what’s what in the line of good
eating fish says a trout leads the
list of the# culinary delicacies to
be taken from all adjacent wa
ters.
Not content with naming Mr.
Trout as the kingpin of the frying
pan, our informant goes on to list
the watery creatures in the fol
lowing order.
Running second in Mr. Roberts
list is the mackerel; then the blue
fish; and flounder rates lourth in
bis selections.
Bowing to Mr. Bert Bridges’
earlier listings, Mr. Roberts con
fessed that rock fish is also good.
IDEAL METHOD* —Here’s one
method of catching the wily trout
that should appeal to many a fish
eater even if the rod and reel
variety of sportsmen would im
mediately turn it hands down.
Credit for the development of
this tactic to a fine art rests with
Mr. W. S. Campbell, formerly of
town Creek in Brunswick coun
ty. Mr. Campbell, who now re
sides in the state of New Mexico,
decided that there must be some
easier way to catch the crafty
trout than by rod and reel.
Disdaining seines, Mr. Camp
bell rigged himself up many a
neat little contraption consisting
of a one - foot square block of
wood, measuring two-inches in
depth.
Armed with this, he attached a
baited hook to the bottom of the
block, then cast it aidrift in the
waters of Town Creek.
* * *
WE WERE TOLD — For this,
you must accept the word of the
gentleman who told ■ us as we
never had the pleasure of meet
ing Mr. Campbell or the thrill of
seeing him launch his minor ar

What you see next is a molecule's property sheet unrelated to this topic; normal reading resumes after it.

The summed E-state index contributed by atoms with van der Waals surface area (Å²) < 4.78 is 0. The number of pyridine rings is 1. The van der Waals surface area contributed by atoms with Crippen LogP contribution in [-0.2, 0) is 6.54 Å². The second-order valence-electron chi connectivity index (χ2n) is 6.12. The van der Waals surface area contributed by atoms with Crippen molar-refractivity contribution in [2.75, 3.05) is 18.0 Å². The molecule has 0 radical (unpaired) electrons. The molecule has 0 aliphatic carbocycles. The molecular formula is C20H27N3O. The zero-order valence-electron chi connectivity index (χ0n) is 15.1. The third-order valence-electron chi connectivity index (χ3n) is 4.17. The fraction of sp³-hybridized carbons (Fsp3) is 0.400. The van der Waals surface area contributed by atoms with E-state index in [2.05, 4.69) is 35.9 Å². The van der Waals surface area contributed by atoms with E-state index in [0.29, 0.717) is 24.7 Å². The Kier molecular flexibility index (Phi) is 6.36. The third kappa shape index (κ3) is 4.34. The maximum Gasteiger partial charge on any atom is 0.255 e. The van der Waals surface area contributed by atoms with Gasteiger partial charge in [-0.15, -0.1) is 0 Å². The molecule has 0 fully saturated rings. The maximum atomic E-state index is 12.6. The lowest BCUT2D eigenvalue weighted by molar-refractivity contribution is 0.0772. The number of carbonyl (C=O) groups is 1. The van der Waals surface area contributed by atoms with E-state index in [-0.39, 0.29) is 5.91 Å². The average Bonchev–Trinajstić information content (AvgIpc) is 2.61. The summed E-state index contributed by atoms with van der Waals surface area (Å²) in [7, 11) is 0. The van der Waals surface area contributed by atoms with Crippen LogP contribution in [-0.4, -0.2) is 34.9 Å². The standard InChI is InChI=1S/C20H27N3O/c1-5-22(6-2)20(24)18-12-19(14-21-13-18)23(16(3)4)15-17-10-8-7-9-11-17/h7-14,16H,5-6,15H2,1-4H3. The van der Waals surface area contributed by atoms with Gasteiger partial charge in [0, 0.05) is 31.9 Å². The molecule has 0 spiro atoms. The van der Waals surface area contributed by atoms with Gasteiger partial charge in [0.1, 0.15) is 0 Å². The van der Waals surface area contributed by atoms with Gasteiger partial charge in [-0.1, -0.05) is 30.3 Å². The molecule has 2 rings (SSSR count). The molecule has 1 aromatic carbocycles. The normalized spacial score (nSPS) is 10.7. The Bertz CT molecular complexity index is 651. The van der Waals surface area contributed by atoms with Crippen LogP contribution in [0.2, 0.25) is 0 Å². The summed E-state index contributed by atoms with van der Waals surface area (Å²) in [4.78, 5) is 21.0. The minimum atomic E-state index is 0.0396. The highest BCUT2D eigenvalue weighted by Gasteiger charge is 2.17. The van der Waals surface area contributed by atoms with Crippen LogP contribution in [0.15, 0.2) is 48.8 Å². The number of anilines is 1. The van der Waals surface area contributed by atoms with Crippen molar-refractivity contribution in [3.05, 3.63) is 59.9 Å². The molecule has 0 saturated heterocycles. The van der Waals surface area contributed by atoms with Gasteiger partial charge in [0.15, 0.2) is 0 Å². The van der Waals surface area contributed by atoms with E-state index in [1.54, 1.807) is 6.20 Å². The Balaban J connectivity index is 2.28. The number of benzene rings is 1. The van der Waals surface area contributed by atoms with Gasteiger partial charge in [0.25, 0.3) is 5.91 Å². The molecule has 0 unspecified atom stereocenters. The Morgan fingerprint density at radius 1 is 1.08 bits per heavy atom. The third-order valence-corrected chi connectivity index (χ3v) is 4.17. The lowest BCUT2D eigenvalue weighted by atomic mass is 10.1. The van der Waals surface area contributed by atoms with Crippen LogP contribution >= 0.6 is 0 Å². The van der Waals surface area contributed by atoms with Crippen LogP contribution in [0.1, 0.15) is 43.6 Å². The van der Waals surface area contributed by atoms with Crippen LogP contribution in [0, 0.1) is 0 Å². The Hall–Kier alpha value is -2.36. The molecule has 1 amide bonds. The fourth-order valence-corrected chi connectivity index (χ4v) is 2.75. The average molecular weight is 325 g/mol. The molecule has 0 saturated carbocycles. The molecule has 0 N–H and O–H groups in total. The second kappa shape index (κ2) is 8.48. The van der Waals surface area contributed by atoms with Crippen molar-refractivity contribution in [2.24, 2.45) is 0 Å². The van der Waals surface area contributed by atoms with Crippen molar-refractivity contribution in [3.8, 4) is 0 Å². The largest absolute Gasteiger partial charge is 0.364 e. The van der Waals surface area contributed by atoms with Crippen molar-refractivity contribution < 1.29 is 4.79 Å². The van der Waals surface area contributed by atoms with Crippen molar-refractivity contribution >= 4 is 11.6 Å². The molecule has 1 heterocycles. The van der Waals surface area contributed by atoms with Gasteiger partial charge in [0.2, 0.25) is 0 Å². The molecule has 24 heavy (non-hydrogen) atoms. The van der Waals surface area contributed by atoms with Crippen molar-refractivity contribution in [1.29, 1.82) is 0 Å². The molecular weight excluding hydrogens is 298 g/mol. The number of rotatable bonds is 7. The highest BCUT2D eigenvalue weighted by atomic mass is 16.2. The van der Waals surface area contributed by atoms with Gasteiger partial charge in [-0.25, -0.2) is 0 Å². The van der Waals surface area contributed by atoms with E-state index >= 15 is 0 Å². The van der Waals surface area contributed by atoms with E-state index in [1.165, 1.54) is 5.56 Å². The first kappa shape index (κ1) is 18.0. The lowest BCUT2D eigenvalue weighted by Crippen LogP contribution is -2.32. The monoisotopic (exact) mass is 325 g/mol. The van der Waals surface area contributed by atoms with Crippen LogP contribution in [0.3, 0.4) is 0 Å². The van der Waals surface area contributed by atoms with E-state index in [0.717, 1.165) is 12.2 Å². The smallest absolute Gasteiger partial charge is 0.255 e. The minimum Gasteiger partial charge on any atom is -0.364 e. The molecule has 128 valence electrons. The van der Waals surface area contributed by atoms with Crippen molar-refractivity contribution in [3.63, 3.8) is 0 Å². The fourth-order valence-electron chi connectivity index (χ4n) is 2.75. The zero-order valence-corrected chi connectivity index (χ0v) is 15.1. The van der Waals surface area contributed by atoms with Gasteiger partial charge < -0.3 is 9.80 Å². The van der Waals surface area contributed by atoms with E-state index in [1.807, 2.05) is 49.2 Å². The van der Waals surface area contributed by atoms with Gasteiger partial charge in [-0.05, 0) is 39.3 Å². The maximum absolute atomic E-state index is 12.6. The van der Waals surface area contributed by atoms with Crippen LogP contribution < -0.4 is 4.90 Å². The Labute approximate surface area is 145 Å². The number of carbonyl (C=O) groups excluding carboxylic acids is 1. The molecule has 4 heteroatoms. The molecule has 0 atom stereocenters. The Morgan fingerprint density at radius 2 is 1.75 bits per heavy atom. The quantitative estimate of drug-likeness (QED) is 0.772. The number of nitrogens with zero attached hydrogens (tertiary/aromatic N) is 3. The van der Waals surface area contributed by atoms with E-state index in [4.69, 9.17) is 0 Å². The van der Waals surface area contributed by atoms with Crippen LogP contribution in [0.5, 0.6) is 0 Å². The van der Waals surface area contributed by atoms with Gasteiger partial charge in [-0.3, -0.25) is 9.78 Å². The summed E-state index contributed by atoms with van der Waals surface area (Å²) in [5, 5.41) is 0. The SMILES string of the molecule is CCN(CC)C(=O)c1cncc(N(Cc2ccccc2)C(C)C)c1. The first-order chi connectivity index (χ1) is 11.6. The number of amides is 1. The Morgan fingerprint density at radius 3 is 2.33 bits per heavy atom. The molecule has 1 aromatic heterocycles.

mada on the surface of Town
Creek In search of a mess of
trout.
The little blocks would dart one
way, then another, after the trout
had struck and securely attached
himself to the hook which in turn
was attached to the block.
That must have been a beauti
ful sight. Especially if you’re a
member of the fish eating gentry
(Continued *u Page Two; Col. 8)
MONKEY BUSINESS j
A number of Rhesus monkeys
from Calcutta, India were ex
pected to arrive in Wilmington
today aboard a cargo ship. The
vessel also carries burlap, but
the monkeys no doubt, will take
the spotlight when unloading
begins.
According to scientists, man
hasn’t sprung too far from the
Rhesus monkey, as the animals
are used in experimental lab
oratories for human diseases.
Coming into Wilmington
aboard the S. S. Steel Artisian
which is scheduled to dock today
at the Wilmington terminal, the
monkeys will be sent on to Cam
den, New Jersey to be used in
experimental work. C. D. Maffitt
is agent for the vessel.
The last time a load of the
Rhesus monkeys came into port
here, they got loose in some
way, and the men in charge loK
a merry chase trying to catch
them.
JAYCEES ENDORSE
DAYLIGHT SAVING
Bill Now Before State Leg